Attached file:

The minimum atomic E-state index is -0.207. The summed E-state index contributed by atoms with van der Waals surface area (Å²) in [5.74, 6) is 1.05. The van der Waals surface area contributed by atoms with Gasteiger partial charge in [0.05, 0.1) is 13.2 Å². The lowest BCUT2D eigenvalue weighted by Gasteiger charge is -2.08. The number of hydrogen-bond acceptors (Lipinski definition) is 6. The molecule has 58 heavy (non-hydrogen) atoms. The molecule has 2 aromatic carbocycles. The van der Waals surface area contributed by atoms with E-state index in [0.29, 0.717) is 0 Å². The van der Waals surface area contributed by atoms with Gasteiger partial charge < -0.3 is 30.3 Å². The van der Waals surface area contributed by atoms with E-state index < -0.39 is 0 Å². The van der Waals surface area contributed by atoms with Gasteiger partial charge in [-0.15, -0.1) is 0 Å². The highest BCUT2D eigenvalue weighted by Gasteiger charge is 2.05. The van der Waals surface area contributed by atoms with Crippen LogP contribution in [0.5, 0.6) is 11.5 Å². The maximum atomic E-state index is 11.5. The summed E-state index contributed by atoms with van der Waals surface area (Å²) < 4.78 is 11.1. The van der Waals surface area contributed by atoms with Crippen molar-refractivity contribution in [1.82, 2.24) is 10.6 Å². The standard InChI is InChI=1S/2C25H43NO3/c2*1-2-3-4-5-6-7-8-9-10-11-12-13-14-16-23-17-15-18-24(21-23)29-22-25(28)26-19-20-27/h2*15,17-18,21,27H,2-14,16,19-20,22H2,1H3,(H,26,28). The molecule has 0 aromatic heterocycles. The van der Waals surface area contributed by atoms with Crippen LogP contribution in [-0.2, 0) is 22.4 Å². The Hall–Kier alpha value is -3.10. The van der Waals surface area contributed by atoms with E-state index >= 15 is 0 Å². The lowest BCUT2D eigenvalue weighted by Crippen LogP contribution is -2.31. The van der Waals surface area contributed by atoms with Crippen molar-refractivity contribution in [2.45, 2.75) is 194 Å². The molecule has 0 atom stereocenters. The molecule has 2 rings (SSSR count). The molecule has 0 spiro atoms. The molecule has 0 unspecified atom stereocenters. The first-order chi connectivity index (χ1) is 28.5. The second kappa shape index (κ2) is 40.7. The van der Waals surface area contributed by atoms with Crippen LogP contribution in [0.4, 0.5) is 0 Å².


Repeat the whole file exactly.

The minimum atomic E-state index is -0.207. The summed E-state index contributed by atoms with van der Waals surface area (Å²) in [5.74, 6) is 1.05. The van der Waals surface area contributed by atoms with Gasteiger partial charge in [0.05, 0.1) is 13.2 Å². The lowest BCUT2D eigenvalue weighted by Gasteiger charge is -2.08. The number of hydrogen-bond acceptors (Lipinski definition) is 6. The molecule has 58 heavy (non-hydrogen) atoms. The molecule has 2 aromatic carbocycles. The van der Waals surface area contributed by atoms with E-state index in [0.29, 0.717) is 0 Å². The van der Waals surface area contributed by atoms with Gasteiger partial charge < -0.3 is 30.3 Å². The van der Waals surface area contributed by atoms with E-state index < -0.39 is 0 Å². The van der Waals surface area contributed by atoms with Gasteiger partial charge in [-0.15, -0.1) is 0 Å². The highest BCUT2D eigenvalue weighted by Gasteiger charge is 2.05. The van der Waals surface area contributed by atoms with Crippen LogP contribution in [0.5, 0.6) is 11.5 Å². The maximum atomic E-state index is 11.5. The summed E-state index contributed by atoms with van der Waals surface area (Å²) < 4.78 is 11.1. The van der Waals surface area contributed by atoms with Crippen molar-refractivity contribution in [1.82, 2.24) is 10.6 Å². The standard InChI is InChI=1S/2C25H43NO3/c2*1-2-3-4-5-6-7-8-9-10-11-12-13-14-16-23-17-15-18-24(21-23)29-22-25(28)26-19-20-27/h2*15,17-18,21,27H,2-14,16,19-20,22H2,1H3,(H,26,28). The molecule has 0 aromatic heterocycles. The van der Waals surface area contributed by atoms with Crippen LogP contribution in [-0.2, 0) is 22.4 Å². The Hall–Kier alpha value is -3.10. The van der Waals surface area contributed by atoms with E-state index >= 15 is 0 Å². The lowest BCUT2D eigenvalue weighted by Crippen LogP contribution is -2.31. The van der Waals surface area contributed by atoms with Crippen molar-refractivity contribution in [2.45, 2.75) is 194 Å². The molecule has 0 atom stereocenters. The molecule has 2 rings (SSSR count). The molecule has 0 spiro atoms. The molecule has 0 unspecified atom stereocenters. The first-order chi connectivity index (χ1) is 28.5. The second kappa shape index (κ2) is 40.7. The van der Waals surface area contributed by atoms with Crippen LogP contribution in [0.4, 0.5) is 0 Å².